Not a month goes by without Black Lives Matter dubbing another Black American a martyr of the fight for Black equality. This month, their martyrs are Sylville K. Smith and Korryn Gaines: two armed, long-time criminals who resisted arrest. Smith, a man with a lengthy rap sheet, was pulled over at a traffic stop and fled his car while armed with a stolen gun in an area with poor police-civilian relations. Gaines was fatally shot two weeks ago after threatening to kill police officers who arrived at her house with a warrant for her arrest. Gaines pointed a Mossberg 12-gauge shotgun at the responding officers who did not shoot her initially. Using her gun and her five-year old son as a human meat-shield, she presented enough of a threat to the police that a SWAT team was deployed to her house and ultimately shot and killed her.
Black social media, The Huffington Post, and other Leftist, Afrocentric news sources have spun these stories as evidence of White supremacy and “systemic racism.” Violent protests erupted Saturday night in Milwaukee, Smith’s hometown. The protesters destroyed businesses and targeted White people for beatings while chanting Black Lives Matter slogans. Black Lives Matter and its supporters have decided that any African-American shot by a cop or a White civilian—regardless of circumstance or just cause—is a martyr. Almost all of these “martyrs” have been just like Smith and Gaines: violent criminals who threatened an officer’s life.
Here are the unadulterated stories of BLM’s other heroes:
- Bruce Kelley Jr., a man with a lengthy rap sheet, was drinking publicly with his father in a busway gazebo. When approached by police officers with a ticket for drinking in public, Kelley Jr. began to walk away and then, after being told to stop, rushed the officers. Attempts to tase Kelley Jr. failed because of his heavy coat. A K-9 unit then pursued Kelley Jr., who stabbed the dog as it grasped his arm. He was then shot and killed by a pursuing sergeant.
- Meagan Hockaday, a domestically-abusive mother and the fiancée of the 911 caller, was shot after charging at the responding officer with a knife less than twenty seconds after he arrived at her apartment.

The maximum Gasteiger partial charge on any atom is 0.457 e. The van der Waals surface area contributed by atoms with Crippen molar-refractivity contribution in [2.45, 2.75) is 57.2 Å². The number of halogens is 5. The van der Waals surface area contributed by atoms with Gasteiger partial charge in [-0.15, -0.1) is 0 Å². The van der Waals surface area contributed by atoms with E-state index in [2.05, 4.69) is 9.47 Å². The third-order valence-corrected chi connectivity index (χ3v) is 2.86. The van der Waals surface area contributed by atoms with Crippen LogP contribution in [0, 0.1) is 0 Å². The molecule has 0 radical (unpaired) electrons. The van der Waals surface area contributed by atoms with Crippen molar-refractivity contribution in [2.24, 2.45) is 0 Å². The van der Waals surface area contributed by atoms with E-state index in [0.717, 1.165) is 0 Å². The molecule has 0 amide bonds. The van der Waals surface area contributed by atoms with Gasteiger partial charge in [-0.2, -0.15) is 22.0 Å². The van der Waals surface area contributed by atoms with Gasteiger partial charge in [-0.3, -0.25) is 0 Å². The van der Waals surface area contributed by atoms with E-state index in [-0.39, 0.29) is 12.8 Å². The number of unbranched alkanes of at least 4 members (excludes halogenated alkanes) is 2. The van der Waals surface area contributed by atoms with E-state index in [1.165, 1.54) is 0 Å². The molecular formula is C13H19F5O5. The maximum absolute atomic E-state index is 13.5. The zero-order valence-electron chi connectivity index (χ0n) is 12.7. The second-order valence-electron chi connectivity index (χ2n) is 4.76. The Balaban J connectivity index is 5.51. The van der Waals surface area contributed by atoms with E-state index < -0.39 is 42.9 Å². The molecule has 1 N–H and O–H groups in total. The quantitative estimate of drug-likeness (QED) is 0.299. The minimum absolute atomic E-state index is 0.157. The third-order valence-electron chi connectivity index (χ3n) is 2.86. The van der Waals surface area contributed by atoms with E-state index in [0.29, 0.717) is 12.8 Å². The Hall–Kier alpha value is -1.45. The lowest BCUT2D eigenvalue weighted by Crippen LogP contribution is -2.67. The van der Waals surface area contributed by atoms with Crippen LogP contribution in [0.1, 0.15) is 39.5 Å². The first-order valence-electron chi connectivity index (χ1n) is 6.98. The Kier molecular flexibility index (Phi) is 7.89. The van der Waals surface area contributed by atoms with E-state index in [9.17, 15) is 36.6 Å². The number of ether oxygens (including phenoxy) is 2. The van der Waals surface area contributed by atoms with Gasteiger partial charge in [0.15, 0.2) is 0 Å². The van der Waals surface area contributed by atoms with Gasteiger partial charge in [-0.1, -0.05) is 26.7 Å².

- Charley Leundeu Keunang, a homeless, mentally-ill, illegal Cameroonian immigrant, threatened a 911 caller reporting a nearby robbery as soon as responding officers arrived. After ignoring commands and being increasingly aggressive—at one point, even reaching for an officer’s gun—Keunang fought with police and was shot and killed.
- Ezell Ford, a mentally-ill man pursued by two police officers for erratic behavior, attacked an officer approaching him and attempted to reach for the officer’s gun while being subdued. The other officer shot Ford out of fear for his partner’s life.
- Michael Brown, a young man who had just stolen cigarillos from a local store and threatened the store’s owner, was stopped by a responding officer who noticed that he and his friend fit the description of the suspect of the robbery. Brown rushed the officer, fighting for the officer’s gun, and was fatally shot.
- Jonathan Ferrell, a man who crashed his car while drunk-driving, banged on the door of a stranger’s house. The homeowner called the police, and when they arrived, Ferrell charged at them. First, they used a taser to subdue him, but because it missed, the officers resorted to shooting him.
Those mentioned above had charged at the responding officers. Rushing police officers after their repeated attempts to subdue a subject with words, pepper spray, or a taser is a clear threat to their lives. In a news segment on Black Lives Matter protests, a Black Lives Matter activist himself underwent use-of-force training at a police academy. After he “shot” the subject in question in various scenarios, the activist explained that he “didn’t understand how important compliance was” and that his attitude on use of force had changed. Regarding compliance, the following Black Lives Matter martyrs either disregarded a police officer’s orders, resisted arrest and failed to submit to lawful commands, or fled from the scene of the crime or traffic stop.
- Alton Sterling, a man previously convicted of violent offenses which left him unable to legally obtain, own, or carry a firearm, was the subject of a 911 call in which a homeless person reported that a man selling CDs had threatened him with a handgun. Sterling’s possession of the firearm and his non-compliance after repeated attempts by police to suppress him through various non-lethal means led to his death.
- Jamar Clark, a man previously convicted of first-degree aggravated assault and awaiting trial for a high-speed chase arrest, was breaking up a fight between the host of a party and his ex-girlfriend who had obtained a Domestic Abuse No Contact Order against him. Clark pulled his ex-girlfriend away from prying eyes and battered her, prompting an onlooker to call for paramedics. Not only did Clark try to interfere with his ex-girlfriend being escorted to the ambulance, he attacked the police officer who tried to hold him back—which ultimately resulted in his death.
- Freddie Gray, a man with many arrests and citations on his rap sheet, five of which were then active warrants, fled from police in a high-crime area in possession of an illegal switchblade. He sustained fatal injuries after a rough ride in the back of a Baltimore Police Department van, during which he was cuffed but not wearing a seatbelt.
- Eric Courtney Harris was fatally shot by a reserve sheriff’s deputy while running from a sting operation to arrest him for drug- and arms-dealing. The deputy claimed that he had confused his taser for his gun.